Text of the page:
Financial markets frequently like to surprise the maximum number of investors possible, and the benign start to trading in 2014 set us up for the ensuing correction. Now that weve had the long overdue 5% correction in equities, the focus will be on the next 10% and 20% decline which are also overdue. The potential catalyst for such corrections could come from several corners: more disappointing U.S. or emerging-market economic data, problems in the Chinese shadow banking system, or even a geopolitical skirmish in Asia or the Middle East. We havent found it fruitful over the years to try to bob and weave around geopolitical risks, instead focusing on the fundamental economic and investing outlook. Even though we believe the global growth and monetary policy outlook will be supportive to risk assets in 2014, we expect continued higher volatility to persist.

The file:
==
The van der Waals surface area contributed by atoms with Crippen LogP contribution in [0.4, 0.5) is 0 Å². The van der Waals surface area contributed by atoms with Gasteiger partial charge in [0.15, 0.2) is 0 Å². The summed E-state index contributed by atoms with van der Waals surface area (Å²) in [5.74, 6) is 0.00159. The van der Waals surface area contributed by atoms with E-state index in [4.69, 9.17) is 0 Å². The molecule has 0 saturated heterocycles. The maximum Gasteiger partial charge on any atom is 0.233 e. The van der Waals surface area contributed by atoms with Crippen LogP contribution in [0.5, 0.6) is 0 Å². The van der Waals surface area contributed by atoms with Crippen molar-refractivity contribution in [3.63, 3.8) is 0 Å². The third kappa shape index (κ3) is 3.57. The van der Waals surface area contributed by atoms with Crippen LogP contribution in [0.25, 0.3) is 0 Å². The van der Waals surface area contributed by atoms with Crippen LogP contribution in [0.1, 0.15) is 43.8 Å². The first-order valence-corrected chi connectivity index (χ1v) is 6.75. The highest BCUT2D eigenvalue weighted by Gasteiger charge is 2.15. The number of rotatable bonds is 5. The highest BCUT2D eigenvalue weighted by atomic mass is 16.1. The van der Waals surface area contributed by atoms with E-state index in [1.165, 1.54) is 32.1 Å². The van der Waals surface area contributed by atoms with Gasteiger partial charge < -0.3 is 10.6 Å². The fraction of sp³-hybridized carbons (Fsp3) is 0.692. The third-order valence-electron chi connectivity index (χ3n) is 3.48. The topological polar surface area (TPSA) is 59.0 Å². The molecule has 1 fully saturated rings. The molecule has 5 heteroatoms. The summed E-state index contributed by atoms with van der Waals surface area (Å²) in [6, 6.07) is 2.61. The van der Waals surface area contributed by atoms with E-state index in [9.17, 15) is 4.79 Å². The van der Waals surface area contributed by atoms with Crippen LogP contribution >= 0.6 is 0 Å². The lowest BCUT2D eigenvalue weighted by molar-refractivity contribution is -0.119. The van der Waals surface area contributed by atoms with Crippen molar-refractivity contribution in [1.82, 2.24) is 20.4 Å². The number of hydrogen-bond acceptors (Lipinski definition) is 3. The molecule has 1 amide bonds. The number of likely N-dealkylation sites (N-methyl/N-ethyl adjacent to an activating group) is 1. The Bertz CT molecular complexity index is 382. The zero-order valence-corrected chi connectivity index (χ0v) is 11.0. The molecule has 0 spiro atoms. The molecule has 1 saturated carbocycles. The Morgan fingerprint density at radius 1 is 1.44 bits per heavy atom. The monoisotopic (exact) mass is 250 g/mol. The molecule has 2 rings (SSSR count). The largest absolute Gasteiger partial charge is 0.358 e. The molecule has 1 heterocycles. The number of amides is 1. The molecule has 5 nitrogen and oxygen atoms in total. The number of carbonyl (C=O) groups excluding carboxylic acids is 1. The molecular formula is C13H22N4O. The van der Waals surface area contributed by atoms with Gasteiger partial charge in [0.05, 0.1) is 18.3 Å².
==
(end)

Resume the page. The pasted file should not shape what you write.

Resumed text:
In recognition of this expected pickup in volatility, we made one change in our global tactical asset allocation model this month increasing our exposure to global infrastructure stocks at the expense of emerging-market equities. This move modestly lowers the risk profile of the portfolio, with less downside risk should markets decline but allowing acceptable upside participation in a good market environment. Global infrastructure stocks provide a relatively higher yield (around 4%) with strong underlying cash flows and defensive business models. Even though the valuation of emerging-market equities look attractive, we dont see them outperforming until we see improving relative economic momentum.